The fact that England’s T20 World Cup celebrations would be cut short by the impending ODI series against Australia has led Moeen Ali to call the cricket calendar “awful.” Michael Clarke also had something to say about this.
When England dons its uniform once more to play Australia on Thursday in the first of three ODI matches, it will have been just 72 hours since the team won the World Cup.
In an interview with media prior to the series, Ali complained about the “terrible” scheduling and claimed it was getting harder and harder to keep the same level of effort for each match.
“It has been going on for a time,” according to Ali.
“It’s terrible to have a game in three days. We want to enjoy, celebrate, and have that [time] together as a group since we put so much effort into it.”
“As players, we’re kind of getting used to it now, but to give 100% all the time when you’re playing every two or three days is challenging.”
Matthew Mott, the head coach, delivered a similar message when he told reporters on Monday that the short turnaround was “not ideal.”
“We must take pleasure in this triumph,” he continued.
There will be no hiding the reality that we will love this because they don’t happen very often. We had a wonderful night last night, and we’ll have a terrific day today.
“We must show up and ensure that we give it our all. For the white-ball team, we play those three games, followed by a lengthy break, so that will be the appropriate time to let loose and have fun.”
Michael Clarke’s response
Former Australian Test captain Michael Clarke gave Ali a reality check while also acknowledging how challenging it will be to mentally and physically prepare for the ODI series.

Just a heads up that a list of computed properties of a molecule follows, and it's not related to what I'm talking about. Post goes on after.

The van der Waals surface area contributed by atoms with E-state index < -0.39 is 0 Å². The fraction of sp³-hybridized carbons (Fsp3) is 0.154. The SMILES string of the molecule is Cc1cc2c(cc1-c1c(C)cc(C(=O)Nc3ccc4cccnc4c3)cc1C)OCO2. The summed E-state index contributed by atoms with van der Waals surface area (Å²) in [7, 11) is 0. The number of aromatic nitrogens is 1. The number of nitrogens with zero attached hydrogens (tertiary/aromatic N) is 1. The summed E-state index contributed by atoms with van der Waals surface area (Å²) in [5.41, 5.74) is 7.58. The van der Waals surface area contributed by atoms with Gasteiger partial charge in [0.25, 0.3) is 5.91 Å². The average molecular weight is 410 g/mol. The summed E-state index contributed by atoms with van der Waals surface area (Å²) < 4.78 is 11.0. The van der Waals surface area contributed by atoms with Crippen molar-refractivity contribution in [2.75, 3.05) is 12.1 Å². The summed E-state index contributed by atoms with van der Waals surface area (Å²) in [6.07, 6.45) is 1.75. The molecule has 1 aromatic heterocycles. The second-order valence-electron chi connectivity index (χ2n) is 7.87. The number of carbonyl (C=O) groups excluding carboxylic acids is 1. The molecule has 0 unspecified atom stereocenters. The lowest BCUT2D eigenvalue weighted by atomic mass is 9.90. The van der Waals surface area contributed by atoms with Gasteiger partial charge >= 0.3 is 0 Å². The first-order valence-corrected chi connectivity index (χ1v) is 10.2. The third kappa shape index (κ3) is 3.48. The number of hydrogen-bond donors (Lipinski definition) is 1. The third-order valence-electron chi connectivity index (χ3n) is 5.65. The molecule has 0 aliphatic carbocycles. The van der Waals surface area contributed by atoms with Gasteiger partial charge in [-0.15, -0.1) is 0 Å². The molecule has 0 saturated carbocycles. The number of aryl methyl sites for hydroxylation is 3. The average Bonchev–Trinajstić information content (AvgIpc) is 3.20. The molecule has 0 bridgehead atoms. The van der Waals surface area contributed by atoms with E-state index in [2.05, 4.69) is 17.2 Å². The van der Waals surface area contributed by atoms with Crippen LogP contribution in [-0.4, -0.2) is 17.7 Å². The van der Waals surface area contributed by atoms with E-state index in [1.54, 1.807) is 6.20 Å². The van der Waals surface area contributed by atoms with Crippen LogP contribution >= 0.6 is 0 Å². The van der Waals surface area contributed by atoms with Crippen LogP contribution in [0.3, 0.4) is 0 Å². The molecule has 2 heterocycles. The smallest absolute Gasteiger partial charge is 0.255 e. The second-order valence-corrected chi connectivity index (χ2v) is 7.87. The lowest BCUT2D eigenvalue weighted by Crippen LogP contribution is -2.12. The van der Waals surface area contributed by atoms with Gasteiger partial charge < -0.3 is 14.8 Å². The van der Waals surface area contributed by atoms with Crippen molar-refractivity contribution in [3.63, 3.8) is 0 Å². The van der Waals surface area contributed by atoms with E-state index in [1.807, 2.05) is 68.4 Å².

Nobody would complain, according to Clarke, if they had to play in the T20 World Cup and then fly out to the IPL the following day.
“Players cannot grumble about the international schedule while taking advantage of the chance to play local cricket for franchises and earn money. You would then be as vibrant as a flower. I obviously found that to be very difficult.
Clarke was obviously sympathetic to how challenging it may be as someone who is all too familiar with the rigors of a busy cricket schedule.
“I am aware of how hectic it is,” he remarked.
“I am aware of how busy it is. There is no doubt that traveling the world for 10 months out of the year while feeling like you are playing, training, or spending every day in an airplane is a full-time job.”
“But you do get breaks in your schedule, and when you choose to participate in leagues like the IPL, especially for Australian players, that’s your chance to take a rest. No matter how you feel, you must go play that; you cannot publicly express your displeasure. You won’t prevail in that conflict.”
Pat Cummins, the captain of Australia, confirmed on Tuesday morning that he has made the “tough decision” to forego the Indian Premier League in 2019.
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